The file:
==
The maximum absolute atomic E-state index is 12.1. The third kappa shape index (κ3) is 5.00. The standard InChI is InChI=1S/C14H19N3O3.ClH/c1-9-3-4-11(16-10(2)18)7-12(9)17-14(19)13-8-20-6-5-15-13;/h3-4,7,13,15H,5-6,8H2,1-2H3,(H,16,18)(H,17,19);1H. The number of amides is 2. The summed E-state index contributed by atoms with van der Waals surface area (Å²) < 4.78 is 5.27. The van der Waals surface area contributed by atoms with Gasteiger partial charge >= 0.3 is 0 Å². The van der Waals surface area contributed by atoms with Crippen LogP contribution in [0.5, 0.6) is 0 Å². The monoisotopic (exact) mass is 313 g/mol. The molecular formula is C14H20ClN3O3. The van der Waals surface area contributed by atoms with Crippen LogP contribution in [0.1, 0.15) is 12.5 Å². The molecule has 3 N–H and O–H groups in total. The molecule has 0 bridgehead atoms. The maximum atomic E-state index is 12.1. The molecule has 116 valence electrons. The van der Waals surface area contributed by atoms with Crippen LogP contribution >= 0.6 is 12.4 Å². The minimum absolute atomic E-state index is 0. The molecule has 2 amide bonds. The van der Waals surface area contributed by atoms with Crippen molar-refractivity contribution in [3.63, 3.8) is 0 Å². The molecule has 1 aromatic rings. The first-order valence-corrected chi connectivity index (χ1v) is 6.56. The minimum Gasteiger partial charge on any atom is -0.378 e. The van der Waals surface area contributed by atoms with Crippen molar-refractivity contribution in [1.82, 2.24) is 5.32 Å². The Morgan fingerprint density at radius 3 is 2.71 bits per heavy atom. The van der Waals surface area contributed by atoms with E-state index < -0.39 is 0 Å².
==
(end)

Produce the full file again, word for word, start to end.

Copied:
The maximum absolute atomic E-state index is 12.1. The third kappa shape index (κ3) is 5.00. The standard InChI is InChI=1S/C14H19N3O3.ClH/c1-9-3-4-11(16-10(2)18)7-12(9)17-14(19)13-8-20-6-5-15-13;/h3-4,7,13,15H,5-6,8H2,1-2H3,(H,16,18)(H,17,19);1H. The number of amides is 2. The summed E-state index contributed by atoms with van der Waals surface area (Å²) < 4.78 is 5.27. The van der Waals surface area contributed by atoms with Gasteiger partial charge >= 0.3 is 0 Å². The van der Waals surface area contributed by atoms with Crippen LogP contribution in [0.5, 0.6) is 0 Å². The monoisotopic (exact) mass is 313 g/mol. The molecular formula is C14H20ClN3O3. The van der Waals surface area contributed by atoms with Crippen LogP contribution in [0.1, 0.15) is 12.5 Å². The molecule has 3 N–H and O–H groups in total. The molecule has 0 bridgehead atoms. The maximum atomic E-state index is 12.1. The molecule has 116 valence electrons. The van der Waals surface area contributed by atoms with Crippen LogP contribution >= 0.6 is 12.4 Å². The minimum absolute atomic E-state index is 0. The molecule has 2 amide bonds. The van der Waals surface area contributed by atoms with Crippen molar-refractivity contribution in [3.63, 3.8) is 0 Å². The molecule has 1 aromatic rings. The first-order valence-corrected chi connectivity index (χ1v) is 6.56. The minimum Gasteiger partial charge on any atom is -0.378 e. The van der Waals surface area contributed by atoms with Crippen molar-refractivity contribution in [1.82, 2.24) is 5.32 Å². The Morgan fingerprint density at radius 3 is 2.71 bits per heavy atom. The van der Waals surface area contributed by atoms with E-state index < -0.39 is 0 Å².